Michael Shellenberger: "Against the picture painted by celebrities and the mainstream media that fires around the world are caused by economic growth, the truth is the opposite: the amount of land being burned is declining thanks to development, including urbanization. That's because the amount of land being converted into ranches and farms has been going down, not up, and because more of it is being done with machines than with fire. For the last 35 years, the world has been re-foresting, meaning new tree growth has exceeded deforestation. The area of the Earth covered with forest has increased by an area the size of Texas and Alaska combined.
Less land is being converted into agriculture globally in part because farmers are growing more food on less land. Much of the re-forestation is occurring in deserts and tundra that had been barren, thanks to human-led reforestation initiatives, such as in China and Africa, and because of global warming. Warmer temperatures are what have allowed forests to grow in tundra.
"The wealthy countries hold big speeches on the need to avoid deforestation but they already deforested everything. "Few countries have the moral authority to talk about deforestation with Brazil." - Luis Inácio "Lula" da Silva (2007)
In 2016, the Brazilian model Gisele Bündchen flew over the Amazon forest with the head of Greenpeace Brazil as part of a National Geographic series called “Years of Living Dangerously.” She is horrified by what comes next. Down below her are fragments of forest next to cattle ranches. “All these large geometric shapes carved into the landscape are because of cattle?” “Everything starts with logging roads,” Adario explains. “The road stays and cattle rancher comes and cuts the remaining trees.” “And the cattle is not even natural to the Amazon!” says Bündchen. “It is not even supposed to be here!” “No, definitely not,” confirms Adario. “Imagine the destruction of this beautiful forest to produce cattle,” he says. “When you eat a burger you realize your burger is coming from rainforest destruction.” Bündchen starts to cry. “It’s shocking isn’t it?” says Adario.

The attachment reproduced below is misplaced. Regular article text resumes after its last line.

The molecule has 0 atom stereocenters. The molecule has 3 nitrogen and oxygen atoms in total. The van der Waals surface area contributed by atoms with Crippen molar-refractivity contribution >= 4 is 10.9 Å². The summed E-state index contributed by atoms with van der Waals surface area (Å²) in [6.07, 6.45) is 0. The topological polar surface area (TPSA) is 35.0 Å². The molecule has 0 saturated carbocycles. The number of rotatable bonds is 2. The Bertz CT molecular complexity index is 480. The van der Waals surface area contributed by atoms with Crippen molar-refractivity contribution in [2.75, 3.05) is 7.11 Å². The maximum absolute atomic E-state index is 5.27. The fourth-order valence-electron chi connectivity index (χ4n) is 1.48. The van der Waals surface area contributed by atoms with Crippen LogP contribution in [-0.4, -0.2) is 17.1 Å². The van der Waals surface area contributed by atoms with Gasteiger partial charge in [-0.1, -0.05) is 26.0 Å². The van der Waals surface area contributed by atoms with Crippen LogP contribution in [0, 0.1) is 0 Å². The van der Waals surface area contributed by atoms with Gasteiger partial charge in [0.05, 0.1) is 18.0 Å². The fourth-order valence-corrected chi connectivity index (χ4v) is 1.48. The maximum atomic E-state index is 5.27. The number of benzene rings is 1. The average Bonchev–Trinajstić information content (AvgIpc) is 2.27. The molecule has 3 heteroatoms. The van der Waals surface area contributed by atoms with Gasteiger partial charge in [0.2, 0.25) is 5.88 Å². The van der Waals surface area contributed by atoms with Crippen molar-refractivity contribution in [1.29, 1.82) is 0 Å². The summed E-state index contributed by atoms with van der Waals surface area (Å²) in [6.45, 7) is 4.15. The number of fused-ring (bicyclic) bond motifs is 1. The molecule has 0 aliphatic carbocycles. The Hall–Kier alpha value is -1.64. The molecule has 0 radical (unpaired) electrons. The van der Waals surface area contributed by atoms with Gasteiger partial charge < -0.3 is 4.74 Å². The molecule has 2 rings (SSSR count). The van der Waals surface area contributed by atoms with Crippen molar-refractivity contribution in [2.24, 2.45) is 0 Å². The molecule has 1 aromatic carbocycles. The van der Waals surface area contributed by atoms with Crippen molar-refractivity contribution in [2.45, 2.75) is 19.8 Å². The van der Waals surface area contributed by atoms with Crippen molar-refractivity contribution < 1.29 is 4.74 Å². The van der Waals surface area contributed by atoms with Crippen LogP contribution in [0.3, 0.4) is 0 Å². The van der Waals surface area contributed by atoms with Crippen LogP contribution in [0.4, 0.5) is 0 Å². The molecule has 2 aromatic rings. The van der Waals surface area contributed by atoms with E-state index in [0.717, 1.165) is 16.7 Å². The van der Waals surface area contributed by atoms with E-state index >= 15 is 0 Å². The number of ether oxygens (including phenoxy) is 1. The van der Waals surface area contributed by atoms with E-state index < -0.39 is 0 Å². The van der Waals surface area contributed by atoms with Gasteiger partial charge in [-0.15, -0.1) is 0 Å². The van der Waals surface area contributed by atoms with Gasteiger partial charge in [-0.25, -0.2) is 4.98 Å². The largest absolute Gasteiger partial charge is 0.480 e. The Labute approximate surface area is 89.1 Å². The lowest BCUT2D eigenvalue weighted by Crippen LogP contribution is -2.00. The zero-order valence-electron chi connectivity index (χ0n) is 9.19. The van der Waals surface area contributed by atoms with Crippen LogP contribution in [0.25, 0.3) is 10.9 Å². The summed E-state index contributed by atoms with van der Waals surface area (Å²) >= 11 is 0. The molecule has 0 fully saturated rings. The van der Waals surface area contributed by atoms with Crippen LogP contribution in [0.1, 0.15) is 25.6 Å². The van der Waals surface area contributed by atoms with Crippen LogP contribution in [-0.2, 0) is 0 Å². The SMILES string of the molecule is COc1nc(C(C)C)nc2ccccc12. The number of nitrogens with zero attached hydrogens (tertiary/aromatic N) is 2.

But is it, really? If it is, does that mean Bündchen cries even harder when she flies over France and Germany? After all, those two countries deforested their landscapes centuries ago and all that’s left are cattle ranches and farms with far fewer protected areas and far smaller fragments of forest than the ones Bündchen looked down upon in the Amazon. Germans produce four times more carbon emissions per capita, including by burning biomass, than do Brazilians, and yet they don’t hesitate to lecture Brazilians about the need to stop deforesting and stop the fires"